Cooling towers operate as a part of an HVAC or process cooling system, typically for industrial infrastructures. Considered cost-effective and energy-efficient cooling centers operate in buildings that include schools, hospitals, industrial plants, and office buildings. Because they hold large quantities of water, cooling towers can produce Legionella bacteria if the systems do not receive regularly scheduled maintenance and have ineffective water treatment programs.

Maintenance Tips to Prevent Legionella Growth in Cooling Towers

Because of the large size, cooling towers are considered difficult to clean. However, to prevent the outbreak of Legionnaires’ disease withing cooling towers, you should follow a few tips for cooling tower maintenance.

Conduct Monthly Inspections

Inspecting cooling towers at least once a month helps identify areas where scale, biofilm, and sediment buildup occur. These are hotspots for Legionella to flourish. During the warmer months of the year, consider changing to a bi-weekly schedule of cooling tower maintenance.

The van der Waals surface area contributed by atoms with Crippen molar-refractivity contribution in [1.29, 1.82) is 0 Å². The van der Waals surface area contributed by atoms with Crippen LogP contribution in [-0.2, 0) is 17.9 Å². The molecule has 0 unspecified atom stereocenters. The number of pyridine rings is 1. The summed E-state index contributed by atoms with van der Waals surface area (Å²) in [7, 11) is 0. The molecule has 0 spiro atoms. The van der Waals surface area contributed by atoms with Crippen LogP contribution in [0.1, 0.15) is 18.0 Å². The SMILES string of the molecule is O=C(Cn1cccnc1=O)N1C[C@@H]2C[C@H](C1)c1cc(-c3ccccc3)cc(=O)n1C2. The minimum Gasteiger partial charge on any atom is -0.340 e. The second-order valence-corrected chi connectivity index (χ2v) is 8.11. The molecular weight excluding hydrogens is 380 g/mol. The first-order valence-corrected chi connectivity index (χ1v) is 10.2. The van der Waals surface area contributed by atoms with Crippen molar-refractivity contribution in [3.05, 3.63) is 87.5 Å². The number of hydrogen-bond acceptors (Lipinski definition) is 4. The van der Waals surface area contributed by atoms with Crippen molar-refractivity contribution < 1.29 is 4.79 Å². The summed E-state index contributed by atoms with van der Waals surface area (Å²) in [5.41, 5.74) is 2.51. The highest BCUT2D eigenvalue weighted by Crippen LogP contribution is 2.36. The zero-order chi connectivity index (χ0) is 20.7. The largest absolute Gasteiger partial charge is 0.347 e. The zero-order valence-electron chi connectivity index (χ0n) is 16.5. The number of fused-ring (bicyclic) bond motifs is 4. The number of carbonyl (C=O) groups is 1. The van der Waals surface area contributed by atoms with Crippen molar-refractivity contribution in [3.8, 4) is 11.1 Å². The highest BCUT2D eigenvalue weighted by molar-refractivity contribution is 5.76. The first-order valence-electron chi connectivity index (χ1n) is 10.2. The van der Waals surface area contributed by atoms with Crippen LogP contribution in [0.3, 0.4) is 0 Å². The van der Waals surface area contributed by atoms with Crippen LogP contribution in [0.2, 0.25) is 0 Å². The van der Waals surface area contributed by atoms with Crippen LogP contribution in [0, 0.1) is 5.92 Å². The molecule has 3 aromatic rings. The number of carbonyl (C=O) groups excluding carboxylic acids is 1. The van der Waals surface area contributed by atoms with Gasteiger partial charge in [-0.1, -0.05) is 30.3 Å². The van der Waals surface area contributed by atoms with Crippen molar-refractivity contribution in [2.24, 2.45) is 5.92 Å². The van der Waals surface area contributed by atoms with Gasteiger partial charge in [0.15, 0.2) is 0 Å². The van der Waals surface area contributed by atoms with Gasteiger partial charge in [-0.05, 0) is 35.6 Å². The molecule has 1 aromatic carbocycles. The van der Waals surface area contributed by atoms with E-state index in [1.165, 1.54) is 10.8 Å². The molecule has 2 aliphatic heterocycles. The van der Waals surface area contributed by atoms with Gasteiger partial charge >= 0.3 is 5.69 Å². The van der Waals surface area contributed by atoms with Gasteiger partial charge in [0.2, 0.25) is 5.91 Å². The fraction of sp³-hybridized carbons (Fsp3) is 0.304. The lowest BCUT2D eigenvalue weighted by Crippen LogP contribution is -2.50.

Clean Basin Surfaces

Cleaning the basin of a cooling tower eliminates the places where harmful bacteria grow. Although basin cleaning can be a part of the monthly maintenance schedule, preventing the growth of Legionella requires a thorough basin cleaning at least once every two weeks. Attaching a powerful water filter can prevent the development of harmful slime.

Treat the Water

Contracting with a certified water treatment company should keep the water flowing through a cooling tower in pristine condition. Treatments like biocides can prevent the production of dangerous Legionella bacteria. Look at a water treatment program as one part of your cooling tower maintenance program, not a strategy that you should depend on by itself to prevent the outbreak of ‘Legionnaires’ disease.